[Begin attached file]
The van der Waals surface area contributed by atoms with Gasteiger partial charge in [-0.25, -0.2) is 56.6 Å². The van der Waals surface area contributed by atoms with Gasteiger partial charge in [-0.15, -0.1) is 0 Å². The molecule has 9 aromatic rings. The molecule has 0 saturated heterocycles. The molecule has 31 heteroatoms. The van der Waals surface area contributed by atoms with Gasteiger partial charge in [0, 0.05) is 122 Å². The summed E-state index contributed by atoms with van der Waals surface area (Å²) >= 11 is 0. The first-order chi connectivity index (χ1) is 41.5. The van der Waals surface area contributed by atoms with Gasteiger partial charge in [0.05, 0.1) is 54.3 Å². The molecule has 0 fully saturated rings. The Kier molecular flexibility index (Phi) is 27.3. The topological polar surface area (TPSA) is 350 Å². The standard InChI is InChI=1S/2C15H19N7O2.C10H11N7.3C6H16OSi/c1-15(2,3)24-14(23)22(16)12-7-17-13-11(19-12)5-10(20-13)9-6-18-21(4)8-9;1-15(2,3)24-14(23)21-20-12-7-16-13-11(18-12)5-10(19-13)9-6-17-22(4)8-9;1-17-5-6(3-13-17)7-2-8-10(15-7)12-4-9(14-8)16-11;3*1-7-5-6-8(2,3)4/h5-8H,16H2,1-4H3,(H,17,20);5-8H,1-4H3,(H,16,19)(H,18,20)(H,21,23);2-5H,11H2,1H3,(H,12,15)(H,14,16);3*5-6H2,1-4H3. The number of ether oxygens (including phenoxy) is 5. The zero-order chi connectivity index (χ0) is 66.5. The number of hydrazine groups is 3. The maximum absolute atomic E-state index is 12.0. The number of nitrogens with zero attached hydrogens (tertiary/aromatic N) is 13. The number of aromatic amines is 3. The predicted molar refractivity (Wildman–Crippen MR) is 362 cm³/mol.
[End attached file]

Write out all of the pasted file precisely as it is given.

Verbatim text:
The van der Waals surface area contributed by atoms with Gasteiger partial charge in [-0.25, -0.2) is 56.6 Å². The van der Waals surface area contributed by atoms with Gasteiger partial charge in [-0.15, -0.1) is 0 Å². The molecule has 9 aromatic rings. The molecule has 0 saturated heterocycles. The molecule has 31 heteroatoms. The van der Waals surface area contributed by atoms with Gasteiger partial charge in [0, 0.05) is 122 Å². The summed E-state index contributed by atoms with van der Waals surface area (Å²) >= 11 is 0. The first-order chi connectivity index (χ1) is 41.5. The van der Waals surface area contributed by atoms with Gasteiger partial charge in [0.05, 0.1) is 54.3 Å². The molecule has 0 fully saturated rings. The Kier molecular flexibility index (Phi) is 27.3. The topological polar surface area (TPSA) is 350 Å². The standard InChI is InChI=1S/2C15H19N7O2.C10H11N7.3C6H16OSi/c1-15(2,3)24-14(23)22(16)12-7-17-13-11(19-12)5-10(20-13)9-6-18-21(4)8-9;1-15(2,3)24-14(23)21-20-12-7-16-13-11(18-12)5-10(19-13)9-6-17-22(4)8-9;1-17-5-6(3-13-17)7-2-8-10(15-7)12-4-9(14-8)16-11;3*1-7-5-6-8(2,3)4/h5-8H,16H2,1-4H3,(H,17,20);5-8H,1-4H3,(H,16,19)(H,18,20)(H,21,23);2-5H,11H2,1H3,(H,12,15)(H,14,16);3*5-6H2,1-4H3. The number of ether oxygens (including phenoxy) is 5. The zero-order chi connectivity index (χ0) is 66.5. The number of hydrazine groups is 3. The maximum absolute atomic E-state index is 12.0. The number of nitrogens with zero attached hydrogens (tertiary/aromatic N) is 13. The number of aromatic amines is 3. The predicted molar refractivity (Wildman–Crippen MR) is 362 cm³/mol.